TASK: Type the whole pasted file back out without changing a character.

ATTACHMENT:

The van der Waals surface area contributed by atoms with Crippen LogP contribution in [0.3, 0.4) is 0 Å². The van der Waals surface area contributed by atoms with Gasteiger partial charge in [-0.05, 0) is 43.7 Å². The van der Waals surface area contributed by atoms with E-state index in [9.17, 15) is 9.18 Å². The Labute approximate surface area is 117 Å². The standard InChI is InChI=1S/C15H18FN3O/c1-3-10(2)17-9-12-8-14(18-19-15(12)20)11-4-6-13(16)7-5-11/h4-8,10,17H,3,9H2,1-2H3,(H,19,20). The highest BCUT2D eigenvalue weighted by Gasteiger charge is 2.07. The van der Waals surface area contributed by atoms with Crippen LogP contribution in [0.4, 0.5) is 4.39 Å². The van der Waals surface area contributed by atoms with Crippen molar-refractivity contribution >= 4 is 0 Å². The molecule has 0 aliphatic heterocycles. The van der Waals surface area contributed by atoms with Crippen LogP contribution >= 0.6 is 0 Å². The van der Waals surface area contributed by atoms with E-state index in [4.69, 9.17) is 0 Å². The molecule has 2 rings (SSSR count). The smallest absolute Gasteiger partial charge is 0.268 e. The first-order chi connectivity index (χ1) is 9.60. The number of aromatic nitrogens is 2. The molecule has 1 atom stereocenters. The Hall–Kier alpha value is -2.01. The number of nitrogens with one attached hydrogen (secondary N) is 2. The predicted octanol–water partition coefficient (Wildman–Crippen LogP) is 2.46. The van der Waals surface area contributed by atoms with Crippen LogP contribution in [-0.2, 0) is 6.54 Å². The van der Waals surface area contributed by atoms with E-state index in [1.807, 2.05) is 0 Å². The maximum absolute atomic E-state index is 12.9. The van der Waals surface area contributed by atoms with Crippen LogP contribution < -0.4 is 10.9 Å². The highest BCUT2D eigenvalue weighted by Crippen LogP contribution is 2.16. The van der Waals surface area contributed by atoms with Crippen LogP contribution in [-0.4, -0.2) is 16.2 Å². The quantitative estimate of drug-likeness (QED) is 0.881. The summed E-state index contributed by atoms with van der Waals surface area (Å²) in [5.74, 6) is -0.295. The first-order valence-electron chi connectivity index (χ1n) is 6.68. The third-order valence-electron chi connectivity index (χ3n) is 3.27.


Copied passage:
The van der Waals surface area contributed by atoms with Crippen LogP contribution in [0.3, 0.4) is 0 Å². The van der Waals surface area contributed by atoms with Gasteiger partial charge in [-0.05, 0) is 43.7 Å². The van der Waals surface area contributed by atoms with E-state index in [9.17, 15) is 9.18 Å². The Labute approximate surface area is 117 Å². The standard InChI is InChI=1S/C15H18FN3O/c1-3-10(2)17-9-12-8-14(18-19-15(12)20)11-4-6-13(16)7-5-11/h4-8,10,17H,3,9H2,1-2H3,(H,19,20). The highest BCUT2D eigenvalue weighted by Gasteiger charge is 2.07. The van der Waals surface area contributed by atoms with Crippen LogP contribution in [0.4, 0.5) is 4.39 Å². The van der Waals surface area contributed by atoms with Crippen molar-refractivity contribution >= 4 is 0 Å². The molecule has 0 aliphatic heterocycles. The van der Waals surface area contributed by atoms with Crippen LogP contribution >= 0.6 is 0 Å². The van der Waals surface area contributed by atoms with E-state index in [4.69, 9.17) is 0 Å². The molecule has 2 rings (SSSR count). The smallest absolute Gasteiger partial charge is 0.268 e. The first-order chi connectivity index (χ1) is 9.60. The number of aromatic nitrogens is 2. The molecule has 1 atom stereocenters. The Hall–Kier alpha value is -2.01. The number of nitrogens with one attached hydrogen (secondary N) is 2. The predicted octanol–water partition coefficient (Wildman–Crippen LogP) is 2.46. The van der Waals surface area contributed by atoms with Crippen LogP contribution in [-0.2, 0) is 6.54 Å². The van der Waals surface area contributed by atoms with E-state index in [1.807, 2.05) is 0 Å². The maximum absolute atomic E-state index is 12.9. The van der Waals surface area contributed by atoms with Crippen LogP contribution < -0.4 is 10.9 Å². The highest BCUT2D eigenvalue weighted by Crippen LogP contribution is 2.16. The van der Waals surface area contributed by atoms with Crippen LogP contribution in [-0.4, -0.2) is 16.2 Å². The quantitative estimate of drug-likeness (QED) is 0.881. The summed E-state index contributed by atoms with van der Waals surface area (Å²) in [5.74, 6) is -0.295. The first-order valence-electron chi connectivity index (χ1n) is 6.68. The third-order valence-electron chi connectivity index (χ3n) is 3.27.